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Folly Boat Used Once Again to Honor the Fallen

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Since it washed ashore during Hurricane Hugo, the iconic “Folly Boat” has been a mainstay on Folly Road welcoming visitors with congratulatory words, birthday wishes and everything in between. It has become a symbol of hospitality as endemic to Folly Beach as the pineapple is to the South.

Lately, though, the boat has also become an outlet for those who live on or near the Edge of America to express their solidarity for those in other parts of the country who are suffering.

In June, an eight-year-old girl named Amelia painted a simple visage on the Folly Boat encouraging everyone to “Spread Love” in honor of victims of the mass shooting in Orlando.

And on Friday, Folly Beach resident Elizabeth Baker rounded up a few friends to help her paint the boat in tribute to the police officers who lost their lives during the shootings in Dallas last week. “We found out about the officers slain in Dallas,” Baker told Count on 2 News. “We wanted to do something locally to show our support.”

The boat has since been painted over, but the sentiment remains for Baker and other-like minded individuals who hope their simple gesture — painting the Folly Boat black with a thin blue line and messages of support — makes its way to the Dallas Police Department and offers even the smallest semblance of comfort.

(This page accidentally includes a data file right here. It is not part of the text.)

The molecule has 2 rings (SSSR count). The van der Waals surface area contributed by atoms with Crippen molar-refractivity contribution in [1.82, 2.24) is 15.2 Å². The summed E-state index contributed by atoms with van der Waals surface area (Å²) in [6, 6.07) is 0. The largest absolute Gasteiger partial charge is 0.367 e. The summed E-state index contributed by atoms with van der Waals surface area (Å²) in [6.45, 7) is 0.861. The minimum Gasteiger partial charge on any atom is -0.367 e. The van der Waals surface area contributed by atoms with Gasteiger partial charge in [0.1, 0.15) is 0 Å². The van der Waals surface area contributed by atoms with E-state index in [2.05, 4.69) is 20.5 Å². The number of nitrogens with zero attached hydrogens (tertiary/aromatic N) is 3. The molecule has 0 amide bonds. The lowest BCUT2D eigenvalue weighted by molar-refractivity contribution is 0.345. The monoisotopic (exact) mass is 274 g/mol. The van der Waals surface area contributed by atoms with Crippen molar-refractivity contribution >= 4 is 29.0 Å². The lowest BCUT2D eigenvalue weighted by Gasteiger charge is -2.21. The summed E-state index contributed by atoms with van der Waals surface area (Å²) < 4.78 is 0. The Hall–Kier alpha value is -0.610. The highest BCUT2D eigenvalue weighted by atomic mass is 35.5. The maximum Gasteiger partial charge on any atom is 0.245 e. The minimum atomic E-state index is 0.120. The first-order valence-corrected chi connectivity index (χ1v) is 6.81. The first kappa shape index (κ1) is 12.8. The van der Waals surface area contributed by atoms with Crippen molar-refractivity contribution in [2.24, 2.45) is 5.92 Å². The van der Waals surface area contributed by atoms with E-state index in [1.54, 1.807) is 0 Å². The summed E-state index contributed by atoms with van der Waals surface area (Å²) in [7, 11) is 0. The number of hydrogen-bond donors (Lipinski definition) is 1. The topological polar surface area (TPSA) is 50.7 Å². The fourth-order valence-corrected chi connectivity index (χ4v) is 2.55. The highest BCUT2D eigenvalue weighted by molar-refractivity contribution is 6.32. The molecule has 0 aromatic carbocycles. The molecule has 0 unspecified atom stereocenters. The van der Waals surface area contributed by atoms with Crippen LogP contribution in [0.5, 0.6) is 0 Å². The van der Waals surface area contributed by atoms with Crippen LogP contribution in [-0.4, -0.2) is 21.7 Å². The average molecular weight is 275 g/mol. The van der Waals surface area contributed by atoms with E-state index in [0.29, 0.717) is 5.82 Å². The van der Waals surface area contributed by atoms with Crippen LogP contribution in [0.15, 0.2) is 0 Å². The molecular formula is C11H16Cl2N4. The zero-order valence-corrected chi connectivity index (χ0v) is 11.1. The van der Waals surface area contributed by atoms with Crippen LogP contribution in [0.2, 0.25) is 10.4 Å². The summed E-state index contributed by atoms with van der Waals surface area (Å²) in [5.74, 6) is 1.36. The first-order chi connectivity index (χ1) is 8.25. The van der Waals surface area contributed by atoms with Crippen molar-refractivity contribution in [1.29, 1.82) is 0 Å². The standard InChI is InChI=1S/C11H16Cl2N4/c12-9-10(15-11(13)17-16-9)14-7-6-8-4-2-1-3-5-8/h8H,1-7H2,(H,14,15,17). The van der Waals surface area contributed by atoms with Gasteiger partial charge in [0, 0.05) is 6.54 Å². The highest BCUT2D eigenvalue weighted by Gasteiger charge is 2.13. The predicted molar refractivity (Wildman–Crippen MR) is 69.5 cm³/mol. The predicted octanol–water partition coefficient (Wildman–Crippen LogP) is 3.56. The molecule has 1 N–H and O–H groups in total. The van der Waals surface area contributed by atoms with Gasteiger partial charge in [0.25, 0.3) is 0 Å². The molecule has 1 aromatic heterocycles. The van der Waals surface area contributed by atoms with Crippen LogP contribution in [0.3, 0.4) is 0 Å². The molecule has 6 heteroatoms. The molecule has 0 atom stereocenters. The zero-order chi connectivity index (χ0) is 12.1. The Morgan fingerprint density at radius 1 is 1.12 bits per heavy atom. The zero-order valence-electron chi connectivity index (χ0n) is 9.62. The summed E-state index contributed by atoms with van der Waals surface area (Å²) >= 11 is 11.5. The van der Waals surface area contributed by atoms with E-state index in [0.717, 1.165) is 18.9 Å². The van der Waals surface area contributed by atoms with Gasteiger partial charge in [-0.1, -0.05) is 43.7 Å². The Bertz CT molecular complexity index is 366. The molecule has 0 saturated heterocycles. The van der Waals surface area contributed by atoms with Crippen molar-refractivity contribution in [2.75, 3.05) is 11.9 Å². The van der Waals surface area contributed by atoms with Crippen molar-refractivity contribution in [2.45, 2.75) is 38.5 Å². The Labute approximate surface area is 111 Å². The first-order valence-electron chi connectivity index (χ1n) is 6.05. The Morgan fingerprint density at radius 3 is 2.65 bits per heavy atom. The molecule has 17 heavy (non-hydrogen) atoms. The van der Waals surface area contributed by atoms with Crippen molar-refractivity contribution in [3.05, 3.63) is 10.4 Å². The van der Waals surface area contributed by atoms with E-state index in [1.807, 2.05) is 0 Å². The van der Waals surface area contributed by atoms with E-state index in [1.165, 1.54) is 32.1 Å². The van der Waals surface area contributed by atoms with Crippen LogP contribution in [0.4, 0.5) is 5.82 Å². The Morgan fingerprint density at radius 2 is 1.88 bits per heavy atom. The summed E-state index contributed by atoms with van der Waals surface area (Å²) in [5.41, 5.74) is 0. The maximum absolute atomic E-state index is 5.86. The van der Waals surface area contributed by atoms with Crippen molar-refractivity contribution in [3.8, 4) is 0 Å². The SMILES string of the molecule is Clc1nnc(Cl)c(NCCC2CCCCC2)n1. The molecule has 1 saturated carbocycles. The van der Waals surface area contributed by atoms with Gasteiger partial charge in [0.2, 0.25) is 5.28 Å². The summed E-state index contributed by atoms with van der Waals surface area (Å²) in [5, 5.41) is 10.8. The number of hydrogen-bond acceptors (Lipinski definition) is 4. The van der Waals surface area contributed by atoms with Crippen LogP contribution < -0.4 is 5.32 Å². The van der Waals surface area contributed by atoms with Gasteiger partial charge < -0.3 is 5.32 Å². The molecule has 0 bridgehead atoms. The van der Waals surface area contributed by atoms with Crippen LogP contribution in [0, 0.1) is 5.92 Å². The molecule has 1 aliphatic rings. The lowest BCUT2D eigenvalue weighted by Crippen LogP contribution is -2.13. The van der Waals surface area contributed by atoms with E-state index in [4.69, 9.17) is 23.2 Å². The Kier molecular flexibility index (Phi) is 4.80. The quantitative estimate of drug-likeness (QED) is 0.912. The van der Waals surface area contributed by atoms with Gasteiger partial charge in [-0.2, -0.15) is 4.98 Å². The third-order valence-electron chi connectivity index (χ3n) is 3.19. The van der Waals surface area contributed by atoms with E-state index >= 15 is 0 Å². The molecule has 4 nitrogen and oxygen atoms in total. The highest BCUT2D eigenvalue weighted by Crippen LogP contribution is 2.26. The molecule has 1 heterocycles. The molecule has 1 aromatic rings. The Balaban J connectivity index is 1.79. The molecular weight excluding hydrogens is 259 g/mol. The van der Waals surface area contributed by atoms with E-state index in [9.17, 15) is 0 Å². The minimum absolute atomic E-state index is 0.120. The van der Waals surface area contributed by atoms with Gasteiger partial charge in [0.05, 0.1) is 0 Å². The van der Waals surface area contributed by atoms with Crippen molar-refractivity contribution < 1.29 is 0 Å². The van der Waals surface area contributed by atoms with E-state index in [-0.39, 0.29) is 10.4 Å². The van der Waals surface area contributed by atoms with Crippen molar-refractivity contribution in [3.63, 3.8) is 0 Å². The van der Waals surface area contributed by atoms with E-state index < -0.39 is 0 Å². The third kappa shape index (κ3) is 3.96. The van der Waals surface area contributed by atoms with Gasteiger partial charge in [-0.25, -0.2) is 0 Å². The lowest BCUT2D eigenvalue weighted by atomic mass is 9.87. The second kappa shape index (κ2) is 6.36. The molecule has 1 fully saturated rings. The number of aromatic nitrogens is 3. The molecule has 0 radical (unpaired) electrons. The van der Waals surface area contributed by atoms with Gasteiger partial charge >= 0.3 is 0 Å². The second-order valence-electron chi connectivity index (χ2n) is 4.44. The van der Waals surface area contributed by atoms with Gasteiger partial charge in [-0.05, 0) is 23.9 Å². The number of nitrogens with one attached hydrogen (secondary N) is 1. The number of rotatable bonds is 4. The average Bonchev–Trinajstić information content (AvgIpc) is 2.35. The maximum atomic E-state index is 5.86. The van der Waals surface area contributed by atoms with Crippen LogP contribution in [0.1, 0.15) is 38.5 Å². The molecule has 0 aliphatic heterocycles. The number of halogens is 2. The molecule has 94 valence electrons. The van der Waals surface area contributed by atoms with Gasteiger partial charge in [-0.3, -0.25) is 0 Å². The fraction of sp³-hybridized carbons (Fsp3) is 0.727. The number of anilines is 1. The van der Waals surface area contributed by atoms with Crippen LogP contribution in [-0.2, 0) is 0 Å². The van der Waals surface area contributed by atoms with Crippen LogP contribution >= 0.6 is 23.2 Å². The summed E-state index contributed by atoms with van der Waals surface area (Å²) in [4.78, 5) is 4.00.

Over the course of the last few weeks, the boat has also been painted in remembrance of Philando Castile and Alton Sterling, both of whom were killed in police altercations recently. The Black Lives Matter organization has used the Folly Boat to call for systemic change within the penal system.

In the wake of all of these tragedies, Lowcountry residents mobilized on Sunday to walk a portion of the Ravenel bridge in a stand against violence. Held in the pedestrian lane after participants joined hands and hearts for a prayer at Waterfront Park, the “Let There Be Light Walk” brought together a diverse cross-section of the community — including many who call Folly home — as well as public service officers like local cops.

Organizer Krista Ely admits she was completely overwhelmed by the turnout. “The hearts of these people here are so pure and so genuine,” she told Live 5 News. “The resounding message that I think was overwhelming tonight was that it’s OK to have discussion, it’s OK to talk. There are topics such as race and racism that people don’t want to say. They don’t want to mention they think it’s taboo, but at this point where we are in the country, we’ve gotta make a change.”

As evidenced by the Let There Be Light Walk, support for police officers and support for victims of police brutality are not mutually exclusive — you can feel compassion for police officers and sadness over their senseless deaths in Dallas, and still want respect and justice for black lives.

If ever there was a place that embodies inclusivity and the celebration of differences, it’s Folly Beach. It is a seaside respite where people from varying credos, religious views, and walks of life come together in the beautiful, eclectic mix that makes Folly so colorful.

Our country is in the midst of dark times indeed, so it’s more important than ever for the spirit of Folly to shine brightly. Remember, kindness matters, and in the wise words of Maya Angelou, “Nothing can dim the light that shines from within.”

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